Return on Investment (ROI)

My course is Finance for Healthcare.

Activity: – Understanding Return on Investment

Background: – The Board of Trustees at Harris Memorial Hospital and Harris Community Foundation have engaged the Certified Public Accounting Firm of Pennypacker and Vandelay, LLC to provide a series of educational presentations to the Board for purposes of assisting them in performing a Return On Investment (ROI) analysis of a capital purchase of Electronic Health Records. The managing partner of the accounting firm has asked you as a Health Service Manager with the firm to manage the engagement.

About the Engagement:

The final paper/project challenges participants in the course (Health Service Manager with Pennypacker and Vandelay) to design an educational/financial strategy for presentation to the Harris Memorial Hospital and Harris Community Foundation Board of Trustees addressing the components of a ROI analysis. The project is to be worked on in phases throughout the semester in the form of short paper presentations. The final paper (Phase 6) is set at 2,000 words, approximately 8 pages of content. Each presentation will consist of an introduction to the Board and an overview of the selected topic and will be supported by three citations/references in APA format based on the outline below:


Phase 2 Assignment:

The assignment this week will be the second short paper on Return on investment with a focus on the steps recommended for building the documentation for the justification of a “soft return(Soft costs include risk avoidance, client goodwill, patient safety, process improvement, and regulatory compliance and support costs) and the gathering of metrics with the intention of estimating the financial benefits expected from the project.

There are three steps in documenting soft returns, which are identifying a process improvement opportunity, create a formula to calculate the benefits, and determine the costs of the process and the net benefits. Soft costs include risk avoidance, client goodwill, and support costs.

Many projects in healthcare today require large outlays of capital for electronic health records, clinical information systems whose return on investment is not easily documented with new revenues and operating expenses but from a quality standpoint are wanted and needed.

In your research, consider what would be needed to support a capital acquisition that would improve efficiency, quality, customer satisfaction, and overall effectiveness within the organization. Also, would a project management office establishment be of any assistance in monitoring the project?Phase 2 Assignment:

The assignment this week will be the second short paper on Return on investment with a focus on the steps recommended for building the documentation for the justification of a “soft return(Soft costs include risk avoidance, client goodwill, patient safety, process improvement, and regulatory compliance and support costs) and the gathering of metrics with the intention of estimating the financial benefits expected from the project.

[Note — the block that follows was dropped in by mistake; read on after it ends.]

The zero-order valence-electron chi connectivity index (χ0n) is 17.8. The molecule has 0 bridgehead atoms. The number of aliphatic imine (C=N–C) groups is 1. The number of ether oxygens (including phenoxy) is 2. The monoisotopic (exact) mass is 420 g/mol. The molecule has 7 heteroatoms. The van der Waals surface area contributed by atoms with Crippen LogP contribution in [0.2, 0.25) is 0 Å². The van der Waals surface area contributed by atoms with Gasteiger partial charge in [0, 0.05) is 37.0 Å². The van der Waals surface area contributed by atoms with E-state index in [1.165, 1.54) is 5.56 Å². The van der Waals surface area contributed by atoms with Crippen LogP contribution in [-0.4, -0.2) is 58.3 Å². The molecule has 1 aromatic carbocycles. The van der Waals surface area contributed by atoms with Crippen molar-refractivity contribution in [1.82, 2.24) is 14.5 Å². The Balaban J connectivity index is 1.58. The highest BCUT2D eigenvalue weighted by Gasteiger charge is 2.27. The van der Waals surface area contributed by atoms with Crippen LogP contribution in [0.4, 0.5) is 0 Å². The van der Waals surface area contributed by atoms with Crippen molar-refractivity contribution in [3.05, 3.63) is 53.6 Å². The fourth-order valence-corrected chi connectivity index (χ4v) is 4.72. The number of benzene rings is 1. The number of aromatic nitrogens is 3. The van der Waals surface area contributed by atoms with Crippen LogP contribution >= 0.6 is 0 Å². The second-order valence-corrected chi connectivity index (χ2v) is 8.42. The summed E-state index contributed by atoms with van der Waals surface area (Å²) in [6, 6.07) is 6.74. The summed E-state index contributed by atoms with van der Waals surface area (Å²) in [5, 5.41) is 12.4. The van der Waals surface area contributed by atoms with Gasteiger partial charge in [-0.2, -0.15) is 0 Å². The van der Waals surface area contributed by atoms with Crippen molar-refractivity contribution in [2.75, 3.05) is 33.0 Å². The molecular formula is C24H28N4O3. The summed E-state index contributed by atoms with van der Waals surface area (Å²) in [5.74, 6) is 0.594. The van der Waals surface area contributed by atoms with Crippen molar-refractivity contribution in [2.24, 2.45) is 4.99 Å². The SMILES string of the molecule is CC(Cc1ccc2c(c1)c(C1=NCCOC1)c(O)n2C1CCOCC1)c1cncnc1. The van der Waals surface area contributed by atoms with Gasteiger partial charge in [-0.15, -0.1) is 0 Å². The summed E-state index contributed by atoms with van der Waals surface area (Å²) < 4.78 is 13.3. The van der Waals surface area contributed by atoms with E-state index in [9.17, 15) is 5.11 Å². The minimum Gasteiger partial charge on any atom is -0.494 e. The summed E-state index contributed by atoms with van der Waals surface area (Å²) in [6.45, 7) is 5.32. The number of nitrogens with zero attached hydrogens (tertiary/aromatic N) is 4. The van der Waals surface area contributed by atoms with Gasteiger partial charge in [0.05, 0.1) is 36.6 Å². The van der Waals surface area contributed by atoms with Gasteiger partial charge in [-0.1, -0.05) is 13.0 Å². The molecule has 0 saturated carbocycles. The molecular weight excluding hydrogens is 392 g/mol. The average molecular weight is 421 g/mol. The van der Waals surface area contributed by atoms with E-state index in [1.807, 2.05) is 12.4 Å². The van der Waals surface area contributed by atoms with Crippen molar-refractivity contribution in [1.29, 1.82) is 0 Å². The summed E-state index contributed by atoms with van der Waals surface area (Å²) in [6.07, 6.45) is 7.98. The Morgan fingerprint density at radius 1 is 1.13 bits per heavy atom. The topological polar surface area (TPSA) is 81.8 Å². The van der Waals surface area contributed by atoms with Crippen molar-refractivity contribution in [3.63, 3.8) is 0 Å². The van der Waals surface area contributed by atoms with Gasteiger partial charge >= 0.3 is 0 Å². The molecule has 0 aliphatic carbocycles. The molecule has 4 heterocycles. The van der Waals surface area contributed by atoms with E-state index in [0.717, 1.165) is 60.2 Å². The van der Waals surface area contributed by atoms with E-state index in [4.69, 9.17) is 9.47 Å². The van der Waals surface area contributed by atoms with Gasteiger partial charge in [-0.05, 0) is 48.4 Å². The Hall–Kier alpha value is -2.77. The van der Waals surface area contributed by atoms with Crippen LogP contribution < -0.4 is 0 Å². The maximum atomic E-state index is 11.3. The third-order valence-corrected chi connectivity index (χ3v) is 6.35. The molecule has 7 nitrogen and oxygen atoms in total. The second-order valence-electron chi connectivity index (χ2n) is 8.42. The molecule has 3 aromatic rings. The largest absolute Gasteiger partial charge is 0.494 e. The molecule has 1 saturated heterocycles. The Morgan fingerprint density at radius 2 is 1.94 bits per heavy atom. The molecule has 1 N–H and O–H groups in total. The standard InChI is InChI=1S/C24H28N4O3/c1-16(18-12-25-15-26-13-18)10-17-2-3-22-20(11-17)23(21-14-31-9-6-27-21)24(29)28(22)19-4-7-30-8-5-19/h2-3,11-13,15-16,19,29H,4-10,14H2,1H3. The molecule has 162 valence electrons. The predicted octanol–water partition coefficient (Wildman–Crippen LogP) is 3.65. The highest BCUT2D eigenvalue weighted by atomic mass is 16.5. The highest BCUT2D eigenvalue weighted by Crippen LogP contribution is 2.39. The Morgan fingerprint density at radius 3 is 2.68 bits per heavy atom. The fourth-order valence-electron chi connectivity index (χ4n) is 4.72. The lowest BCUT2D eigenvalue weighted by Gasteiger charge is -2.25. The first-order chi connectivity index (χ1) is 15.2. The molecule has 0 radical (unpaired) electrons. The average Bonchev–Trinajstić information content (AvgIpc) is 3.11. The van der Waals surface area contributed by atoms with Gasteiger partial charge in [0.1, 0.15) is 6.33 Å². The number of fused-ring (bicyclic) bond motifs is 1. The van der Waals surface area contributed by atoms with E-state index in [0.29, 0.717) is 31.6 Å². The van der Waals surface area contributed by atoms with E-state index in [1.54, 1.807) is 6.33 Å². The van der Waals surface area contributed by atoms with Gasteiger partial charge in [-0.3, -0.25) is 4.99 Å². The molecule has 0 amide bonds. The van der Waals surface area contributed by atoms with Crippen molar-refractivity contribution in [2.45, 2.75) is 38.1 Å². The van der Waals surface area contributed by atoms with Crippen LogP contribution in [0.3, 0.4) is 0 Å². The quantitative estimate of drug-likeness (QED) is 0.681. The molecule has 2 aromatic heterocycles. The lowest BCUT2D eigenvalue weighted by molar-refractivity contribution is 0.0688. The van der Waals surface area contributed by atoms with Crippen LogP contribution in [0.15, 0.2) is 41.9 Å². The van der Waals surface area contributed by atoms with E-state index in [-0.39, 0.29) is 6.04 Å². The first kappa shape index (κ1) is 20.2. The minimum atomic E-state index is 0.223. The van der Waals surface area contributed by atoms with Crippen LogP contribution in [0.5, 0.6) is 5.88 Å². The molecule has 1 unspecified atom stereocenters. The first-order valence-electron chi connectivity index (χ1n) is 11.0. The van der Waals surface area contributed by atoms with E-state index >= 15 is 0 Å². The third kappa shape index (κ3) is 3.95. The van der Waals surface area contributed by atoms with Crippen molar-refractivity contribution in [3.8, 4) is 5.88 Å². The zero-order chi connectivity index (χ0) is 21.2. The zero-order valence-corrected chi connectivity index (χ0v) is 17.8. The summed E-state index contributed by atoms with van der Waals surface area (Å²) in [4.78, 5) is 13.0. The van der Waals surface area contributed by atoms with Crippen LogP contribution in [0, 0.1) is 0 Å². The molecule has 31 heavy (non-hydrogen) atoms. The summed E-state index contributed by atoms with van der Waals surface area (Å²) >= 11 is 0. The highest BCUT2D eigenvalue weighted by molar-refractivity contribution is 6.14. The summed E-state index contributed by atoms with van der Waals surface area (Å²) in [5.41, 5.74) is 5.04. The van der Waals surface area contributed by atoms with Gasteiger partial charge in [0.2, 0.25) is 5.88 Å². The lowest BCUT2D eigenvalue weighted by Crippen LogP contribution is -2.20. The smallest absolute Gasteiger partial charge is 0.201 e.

There are three steps in documenting soft returns, which are identifying a process improvement opportunity, create a formula to calculate the benefits, and determine the costs of the process and the net benefits. Soft costs include risk avoidance, client goodwill, and support costs.

Many projects in healthcare today require large outlays of capital for electronic health records, clinical information systems whose return on investment is not easily documented with new revenues and operating expenses but from a quality standpoint are wanted and needed.

In your research, consider what would be needed to support a capital acquisition that would improve efficiency, quality, customer satisfaction, and overall effectiveness within the organization. Also, would a project management office establishment be of any assistance in monitoring the project.

Please read my Phase one.

My Understanding Return on Investment (ROI) – Phase 1

Hello, ladies and gentlemen. My name is (………….). I work as a Health Administration Services Manager with the well-known accounting firm, Pennypacker and Vandelay, Welcome to the first phase of my six presentations. The topic I will be presenting on is Return on Investment (ROI). This will involve an overview and how it impacts Electronic Health Records at Harris Memorial Hospital and the Harris Community Foundation. Shall we get started?

Overview

ROI is a metric that organizations use to measure their financial gain, return or loss form an investment. ROI applies by comparing the amount of money the company invests and the amount of money it gains/saves from the program. Value added Investment and Return on invest are now clearly applied by many companies. ROI is measured by monetary metrics while you VOI is measurement of a multitude of metrics.

History

The DuPont innovation of ROI calculations acts as one of the most significant turning points in modern accounting and management. DuPont integrated financial accounting, capital accounting, and cost accounting as early as the 1920’s. For instance, DuPont measured its assets at their gross book value as opposed to net book value which became the identity of DuPont. The basic ROI formula is: Net Profit / Total Investment * 100 = ROI. What makes DuPont ROI calculations effective is that it focuses on net return rather than net profits. This applies in instances where one wants to measure how the division manager uses the property of the company to generate profits.